WBGO's #NowPlaying Picks New music recommendations from WBGO 88.3
WBGO's #NowPlaying Picks

WBGO's #NowPlaying Picks

New music recommendations from WBGO 88.3
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Esperanza Spalding — the vocalist, bassist and composer hailed by NPR Music, with just a touch of hyperbole, as The 21st Century's Jazz Genius — believes a song can be a salve, in an almost literal sense. Her forthcoming album Songwrights Apothecary Lab (due out on Sept. 24) comes out of a project she conceived with a self-made community of musicians, music therapists, cognitive scientists, ethnomusicologists and healers. She calls the songs on this album "formwelas," imbuing each with magical properties. "Formwela 10," out today, is one of her more enchanting spells: a shape-shifting chamber invention that ponders the question of what we ask of one another (or take, without asking) in the course of romantic exchange. "I didn't know / How deep some feelings can go," she sings. "And you can really do some damage down there / In the soul of another." It's a gentle self-admonishment, more wistful than withering, with a clear investment in the possibility of positive change.

Mack Avenue Records II, LLC. YouTube

Facts, it can often seem nowadays, aren't what they used to be. That probably wasn't part of the rationale when tenor saxophonist Joshua Redman applied that title to this tune, recorded during the sessions for his excellent 2018 album Still Dreaming. And yet the idea of several fragmentary points of view is born out in the way that Redman's angular melody entwines with a countermelody by Ron Miles on cornet, as bassist Scott Colley and drummer Brian Blade percolate the groove. The song, which fully captivates without an improvised solo, appears on the forthcoming Relief: A Benefit for the Jazz Foundation of America's Musicians' Emergency Fund, alongside tracks by Charles Lloyd, Herbie Hancock and Cécile McLorin Salvant. In that sense, Redman's outtake fulfilled its noblest purpose — and if that isn't quite a fact, it should hold up as truth.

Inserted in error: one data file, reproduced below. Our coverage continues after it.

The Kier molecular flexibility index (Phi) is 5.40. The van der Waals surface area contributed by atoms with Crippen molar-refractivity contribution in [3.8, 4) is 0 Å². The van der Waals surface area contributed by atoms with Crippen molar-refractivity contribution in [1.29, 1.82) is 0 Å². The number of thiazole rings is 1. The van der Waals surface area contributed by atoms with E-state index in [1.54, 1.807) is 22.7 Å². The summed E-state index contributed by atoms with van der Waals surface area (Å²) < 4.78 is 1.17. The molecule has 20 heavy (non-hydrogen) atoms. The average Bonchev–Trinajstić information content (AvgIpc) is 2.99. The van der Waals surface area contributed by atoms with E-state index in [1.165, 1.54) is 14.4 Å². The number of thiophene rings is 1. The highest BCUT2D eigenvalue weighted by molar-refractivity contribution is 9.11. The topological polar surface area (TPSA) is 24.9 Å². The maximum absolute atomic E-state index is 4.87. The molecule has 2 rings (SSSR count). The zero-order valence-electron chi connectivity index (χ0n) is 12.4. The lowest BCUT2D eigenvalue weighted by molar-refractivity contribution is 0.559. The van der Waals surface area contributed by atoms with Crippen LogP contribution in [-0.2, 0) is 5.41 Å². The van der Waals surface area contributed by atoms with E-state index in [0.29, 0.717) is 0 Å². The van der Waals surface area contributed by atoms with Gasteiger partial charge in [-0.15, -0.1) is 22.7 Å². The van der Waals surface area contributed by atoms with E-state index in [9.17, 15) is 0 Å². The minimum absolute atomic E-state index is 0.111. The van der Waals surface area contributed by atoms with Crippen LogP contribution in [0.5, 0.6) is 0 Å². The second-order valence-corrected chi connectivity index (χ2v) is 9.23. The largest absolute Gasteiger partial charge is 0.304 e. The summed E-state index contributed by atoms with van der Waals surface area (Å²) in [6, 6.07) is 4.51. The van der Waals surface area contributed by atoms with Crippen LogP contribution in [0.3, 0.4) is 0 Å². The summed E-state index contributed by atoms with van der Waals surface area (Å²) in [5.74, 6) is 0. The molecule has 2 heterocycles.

Edition Records YouTube

Groove is foundational for Nate Smith, a brilliant drummer known for holding it down with everyone from Brittany Howard to Dave Holland to Van Hunt. On the first single from Kinfolk 2: See the Birds, Smith rocks an odd-metered funk beat behind two guest vocalists — Kokayi, who raps the verses, and Michael Mayo, who sings the chorus. The song is a note of encouragement to a younger self. (Don't miss Jaleel Shaw's alto saxophone solo, after a clever metric modulation.) That this music proudly defies classification is only natural — it's a core part of Smith's message.

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Vibration is always critical for Melvin Gibbs, whose electric bass has motored everyone from Ronald Shannon Jackson to Rollins Band. His new EP, 4 + 1 equals 5 for May 25, was made in response to the energies he sensed at a site of pilgrimage — the Minneapolis intersection where George Floyd died under the knee of a police officer, just over a year ago. "Message from the Streets" suggests a suite in miniature: Kokayi's indignant poetic invocation (over a haunting synth drone) leads to Gibbs' electric bass solo (in a plaintive blues mode). The beat arrives — sampled handclaps, then trap rhythm — as Kokayi returns, rapping with grim resolve. A music video shows Gibbs as a visiting griot in George Floyd Square, interspersed with footage from protests and police bodycams. It underscores a point: This music is an attempt to bear witness, and its considerable power comes from the ground up.